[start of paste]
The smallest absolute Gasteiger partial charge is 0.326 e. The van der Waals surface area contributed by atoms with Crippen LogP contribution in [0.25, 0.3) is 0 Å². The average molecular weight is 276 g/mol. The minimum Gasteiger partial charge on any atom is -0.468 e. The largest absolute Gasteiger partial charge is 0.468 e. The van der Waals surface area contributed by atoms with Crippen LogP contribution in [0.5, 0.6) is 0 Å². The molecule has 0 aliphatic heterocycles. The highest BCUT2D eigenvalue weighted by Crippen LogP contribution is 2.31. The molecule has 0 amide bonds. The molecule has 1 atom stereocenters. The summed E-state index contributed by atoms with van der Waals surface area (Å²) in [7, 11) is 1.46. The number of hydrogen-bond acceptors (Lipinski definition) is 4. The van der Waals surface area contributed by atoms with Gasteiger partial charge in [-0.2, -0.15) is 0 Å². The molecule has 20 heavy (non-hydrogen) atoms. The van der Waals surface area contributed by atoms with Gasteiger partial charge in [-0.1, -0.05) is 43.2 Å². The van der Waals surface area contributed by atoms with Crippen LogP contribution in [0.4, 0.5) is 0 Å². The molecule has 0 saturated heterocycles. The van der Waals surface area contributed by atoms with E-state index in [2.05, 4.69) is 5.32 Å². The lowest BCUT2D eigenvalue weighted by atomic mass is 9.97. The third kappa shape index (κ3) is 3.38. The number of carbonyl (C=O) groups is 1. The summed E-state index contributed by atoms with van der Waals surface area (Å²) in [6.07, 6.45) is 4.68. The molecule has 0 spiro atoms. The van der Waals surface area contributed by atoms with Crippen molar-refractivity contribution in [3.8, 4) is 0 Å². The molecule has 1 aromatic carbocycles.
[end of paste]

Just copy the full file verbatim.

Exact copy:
The smallest absolute Gasteiger partial charge is 0.326 e. The van der Waals surface area contributed by atoms with Crippen LogP contribution in [0.25, 0.3) is 0 Å². The average molecular weight is 276 g/mol. The minimum Gasteiger partial charge on any atom is -0.468 e. The largest absolute Gasteiger partial charge is 0.468 e. The van der Waals surface area contributed by atoms with Crippen LogP contribution in [0.5, 0.6) is 0 Å². The molecule has 0 aliphatic heterocycles. The highest BCUT2D eigenvalue weighted by Crippen LogP contribution is 2.31. The molecule has 0 amide bonds. The molecule has 1 atom stereocenters. The summed E-state index contributed by atoms with van der Waals surface area (Å²) in [7, 11) is 1.46. The number of hydrogen-bond acceptors (Lipinski definition) is 4. The van der Waals surface area contributed by atoms with Gasteiger partial charge in [-0.2, -0.15) is 0 Å². The molecule has 20 heavy (non-hydrogen) atoms. The van der Waals surface area contributed by atoms with Gasteiger partial charge in [-0.1, -0.05) is 43.2 Å². The van der Waals surface area contributed by atoms with Crippen LogP contribution in [0.4, 0.5) is 0 Å². The molecule has 0 saturated heterocycles. The van der Waals surface area contributed by atoms with E-state index in [2.05, 4.69) is 5.32 Å². The lowest BCUT2D eigenvalue weighted by atomic mass is 9.97. The third kappa shape index (κ3) is 3.38. The number of carbonyl (C=O) groups is 1. The summed E-state index contributed by atoms with van der Waals surface area (Å²) in [6.07, 6.45) is 4.68. The molecule has 0 spiro atoms. The van der Waals surface area contributed by atoms with Crippen molar-refractivity contribution in [3.8, 4) is 0 Å². The molecule has 1 aromatic carbocycles.